I have a particular soft spot for the sound design in Fallout 76. There’s a satisfying thud when you connect with a bullet, and firearms send sharp cracks echoing across the open world. The directional thump of a super mutant lumbering somewhere above you, and the wheezing taunts of a Scorched in the next room both give you both information and aural color. Fallout 76 is a joy to listen to (but be cautious of drive-by screaming from other players with open mics and no shame.)
None for All, and All for None
But for everything I find that’s right with Fallout 76, there are a number of disjointed elements. First and foremost is the multiplayer. For the first time, a traditional-esque open-world Fallout game is accessible to multiple players occupying the same digital shard of the post-apocalypse at once. On paper, this seems like an easy win: a vault opens, the survivors pour into the unknown and hijinx ensues as they devolve into roaming bands of leather-chap-clad warriors, or band together to rebuild society that once was.
My frustration with the multiplayer is that those scenarios may very well be true. Perhaps by the time we reach level cap the ways to interact with one another will be more meaningful than the first 20 levels, but I don’t know for sure. What I can speak to is my experience with other players thus far, which usually boils down to watching another player run through a zone, or building, before going back to what I was doing.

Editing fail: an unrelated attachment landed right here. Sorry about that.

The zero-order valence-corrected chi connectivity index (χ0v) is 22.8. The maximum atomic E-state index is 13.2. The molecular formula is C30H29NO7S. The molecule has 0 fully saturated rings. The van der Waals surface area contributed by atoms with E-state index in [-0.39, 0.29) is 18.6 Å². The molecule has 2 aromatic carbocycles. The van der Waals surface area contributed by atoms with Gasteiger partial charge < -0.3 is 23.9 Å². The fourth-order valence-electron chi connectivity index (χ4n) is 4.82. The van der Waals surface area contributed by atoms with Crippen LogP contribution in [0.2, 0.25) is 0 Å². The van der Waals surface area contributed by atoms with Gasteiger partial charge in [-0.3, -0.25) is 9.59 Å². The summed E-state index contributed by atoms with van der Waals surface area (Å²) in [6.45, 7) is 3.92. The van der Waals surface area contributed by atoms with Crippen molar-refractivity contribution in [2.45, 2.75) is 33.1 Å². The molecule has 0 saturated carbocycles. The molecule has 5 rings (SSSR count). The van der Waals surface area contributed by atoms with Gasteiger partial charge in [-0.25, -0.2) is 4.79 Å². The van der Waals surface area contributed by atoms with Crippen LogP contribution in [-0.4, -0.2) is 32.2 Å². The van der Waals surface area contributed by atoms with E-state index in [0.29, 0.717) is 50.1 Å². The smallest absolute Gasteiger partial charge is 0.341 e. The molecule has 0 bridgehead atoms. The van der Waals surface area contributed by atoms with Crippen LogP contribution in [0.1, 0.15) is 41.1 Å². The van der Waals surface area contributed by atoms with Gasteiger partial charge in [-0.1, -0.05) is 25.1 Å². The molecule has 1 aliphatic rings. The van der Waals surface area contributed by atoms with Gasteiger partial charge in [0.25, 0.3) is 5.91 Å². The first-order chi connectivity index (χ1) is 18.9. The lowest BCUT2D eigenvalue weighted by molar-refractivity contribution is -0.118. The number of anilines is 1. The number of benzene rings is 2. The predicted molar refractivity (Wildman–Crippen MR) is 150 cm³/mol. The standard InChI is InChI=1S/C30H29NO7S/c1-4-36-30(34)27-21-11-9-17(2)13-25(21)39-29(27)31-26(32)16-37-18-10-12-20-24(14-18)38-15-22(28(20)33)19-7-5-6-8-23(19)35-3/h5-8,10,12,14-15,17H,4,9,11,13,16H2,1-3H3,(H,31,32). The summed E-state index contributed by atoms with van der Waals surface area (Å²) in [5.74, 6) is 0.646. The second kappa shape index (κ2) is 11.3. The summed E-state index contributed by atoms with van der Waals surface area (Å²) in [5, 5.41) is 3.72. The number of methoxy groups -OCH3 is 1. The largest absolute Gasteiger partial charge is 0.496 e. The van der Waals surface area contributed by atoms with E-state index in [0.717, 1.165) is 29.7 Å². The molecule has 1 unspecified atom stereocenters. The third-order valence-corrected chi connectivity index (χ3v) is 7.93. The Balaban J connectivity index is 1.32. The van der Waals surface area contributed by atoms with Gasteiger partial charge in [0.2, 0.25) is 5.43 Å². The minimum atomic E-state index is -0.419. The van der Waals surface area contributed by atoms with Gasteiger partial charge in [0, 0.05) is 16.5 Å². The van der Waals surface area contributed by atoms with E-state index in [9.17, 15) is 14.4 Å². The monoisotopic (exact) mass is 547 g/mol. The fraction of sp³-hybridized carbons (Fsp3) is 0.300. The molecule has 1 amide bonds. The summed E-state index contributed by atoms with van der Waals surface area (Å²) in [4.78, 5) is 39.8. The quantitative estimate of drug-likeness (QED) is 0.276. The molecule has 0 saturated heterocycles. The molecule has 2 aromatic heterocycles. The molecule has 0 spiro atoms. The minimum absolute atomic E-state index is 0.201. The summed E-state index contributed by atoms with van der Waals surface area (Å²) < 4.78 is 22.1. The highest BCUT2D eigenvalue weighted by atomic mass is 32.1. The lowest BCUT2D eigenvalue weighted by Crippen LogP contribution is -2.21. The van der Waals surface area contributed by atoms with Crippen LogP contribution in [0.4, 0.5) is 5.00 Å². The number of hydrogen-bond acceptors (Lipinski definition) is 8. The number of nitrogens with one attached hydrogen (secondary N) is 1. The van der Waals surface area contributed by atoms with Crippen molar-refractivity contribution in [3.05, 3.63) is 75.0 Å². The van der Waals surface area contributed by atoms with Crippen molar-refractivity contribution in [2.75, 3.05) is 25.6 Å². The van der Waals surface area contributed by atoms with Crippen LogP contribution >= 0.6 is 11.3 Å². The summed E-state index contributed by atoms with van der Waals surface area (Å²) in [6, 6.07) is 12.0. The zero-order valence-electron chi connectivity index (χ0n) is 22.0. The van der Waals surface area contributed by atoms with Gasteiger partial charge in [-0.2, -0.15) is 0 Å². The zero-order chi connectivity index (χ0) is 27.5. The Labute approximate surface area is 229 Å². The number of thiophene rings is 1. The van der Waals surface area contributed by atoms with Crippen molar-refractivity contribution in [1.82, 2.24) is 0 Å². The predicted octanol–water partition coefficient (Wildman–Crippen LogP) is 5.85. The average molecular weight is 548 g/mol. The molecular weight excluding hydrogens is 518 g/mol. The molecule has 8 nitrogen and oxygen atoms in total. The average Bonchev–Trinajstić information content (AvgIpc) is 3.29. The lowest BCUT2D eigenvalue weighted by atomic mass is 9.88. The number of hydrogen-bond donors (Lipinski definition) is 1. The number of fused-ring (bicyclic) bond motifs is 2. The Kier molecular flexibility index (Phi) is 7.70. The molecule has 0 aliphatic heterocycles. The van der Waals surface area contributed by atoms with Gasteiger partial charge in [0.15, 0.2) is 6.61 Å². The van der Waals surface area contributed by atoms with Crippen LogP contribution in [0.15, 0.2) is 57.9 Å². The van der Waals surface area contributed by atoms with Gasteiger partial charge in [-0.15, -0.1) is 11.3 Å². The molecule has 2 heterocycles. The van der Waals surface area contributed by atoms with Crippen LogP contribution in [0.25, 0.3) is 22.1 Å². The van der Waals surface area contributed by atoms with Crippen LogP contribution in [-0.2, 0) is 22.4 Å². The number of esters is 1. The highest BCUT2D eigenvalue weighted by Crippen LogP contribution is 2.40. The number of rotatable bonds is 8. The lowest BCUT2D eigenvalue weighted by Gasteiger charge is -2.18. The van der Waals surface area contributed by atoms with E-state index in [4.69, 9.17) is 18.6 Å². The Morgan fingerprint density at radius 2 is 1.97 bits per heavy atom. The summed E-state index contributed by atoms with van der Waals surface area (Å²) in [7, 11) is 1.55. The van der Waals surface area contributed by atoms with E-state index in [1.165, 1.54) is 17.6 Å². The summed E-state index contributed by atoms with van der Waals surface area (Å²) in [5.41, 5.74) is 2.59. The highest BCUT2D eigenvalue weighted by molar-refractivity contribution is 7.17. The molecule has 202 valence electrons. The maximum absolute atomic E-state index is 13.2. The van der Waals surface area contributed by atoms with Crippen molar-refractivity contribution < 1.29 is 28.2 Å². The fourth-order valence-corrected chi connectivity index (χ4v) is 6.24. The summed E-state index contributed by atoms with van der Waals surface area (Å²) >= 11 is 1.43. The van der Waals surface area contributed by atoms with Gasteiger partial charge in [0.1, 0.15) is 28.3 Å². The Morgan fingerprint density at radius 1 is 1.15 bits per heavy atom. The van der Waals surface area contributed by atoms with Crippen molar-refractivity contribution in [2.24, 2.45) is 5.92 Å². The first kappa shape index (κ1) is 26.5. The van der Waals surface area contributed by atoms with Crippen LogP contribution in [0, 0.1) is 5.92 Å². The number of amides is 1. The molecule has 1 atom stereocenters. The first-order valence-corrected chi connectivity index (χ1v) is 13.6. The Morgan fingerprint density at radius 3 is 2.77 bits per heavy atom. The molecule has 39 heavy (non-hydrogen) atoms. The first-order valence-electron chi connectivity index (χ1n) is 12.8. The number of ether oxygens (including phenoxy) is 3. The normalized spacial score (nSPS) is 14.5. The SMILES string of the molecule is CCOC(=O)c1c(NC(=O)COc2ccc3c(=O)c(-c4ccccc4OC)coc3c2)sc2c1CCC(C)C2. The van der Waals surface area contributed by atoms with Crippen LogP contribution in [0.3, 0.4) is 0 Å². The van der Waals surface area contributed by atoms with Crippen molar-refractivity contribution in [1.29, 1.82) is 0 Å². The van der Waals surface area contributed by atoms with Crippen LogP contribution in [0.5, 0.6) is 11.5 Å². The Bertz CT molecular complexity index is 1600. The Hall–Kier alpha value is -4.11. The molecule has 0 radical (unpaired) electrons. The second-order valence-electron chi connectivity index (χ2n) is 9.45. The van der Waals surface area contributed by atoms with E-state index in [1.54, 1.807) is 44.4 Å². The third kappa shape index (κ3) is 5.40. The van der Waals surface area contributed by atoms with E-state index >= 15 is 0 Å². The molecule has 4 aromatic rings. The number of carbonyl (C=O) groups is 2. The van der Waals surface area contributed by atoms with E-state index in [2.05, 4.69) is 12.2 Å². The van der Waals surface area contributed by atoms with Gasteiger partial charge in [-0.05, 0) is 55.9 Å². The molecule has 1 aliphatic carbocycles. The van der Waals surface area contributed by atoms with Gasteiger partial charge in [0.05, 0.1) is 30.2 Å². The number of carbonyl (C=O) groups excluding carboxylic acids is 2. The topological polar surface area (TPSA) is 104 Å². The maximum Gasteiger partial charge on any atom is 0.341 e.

Fallout 76 never really feels like a social experience. It’s quiet and interacting with other players are entirely optional.
In fact, other players in Fallout 76 appear to be the least impactful change made to the series, at least so far. The framework in place makes it clear Bethesda wants players to work together: You can share your perks with other members of your team, you can can freely fast travel across the map to someone in your group (rather than spending a few caps to teleport to a landmark you’ve discovered,) and there are public events that throw fleshy mountains of monsters at you or task you with escorting a robot from an army of ghouls that seemingly require multiple gun-toting survivors to complete.
In that same breath, Fallout 76 never really feels like a social experience. It’s quiet and interacting with other players are entirely optional. There’s no real centralized social space to interact in (once you leave the starting areas). Granted, there doesn’t need to be. The world is so vast and so dotted with places to access your stash, trade, restock, or sell items (including your mobile camp/workshop) that you’re as self-sufficient outside of town as you would be in one.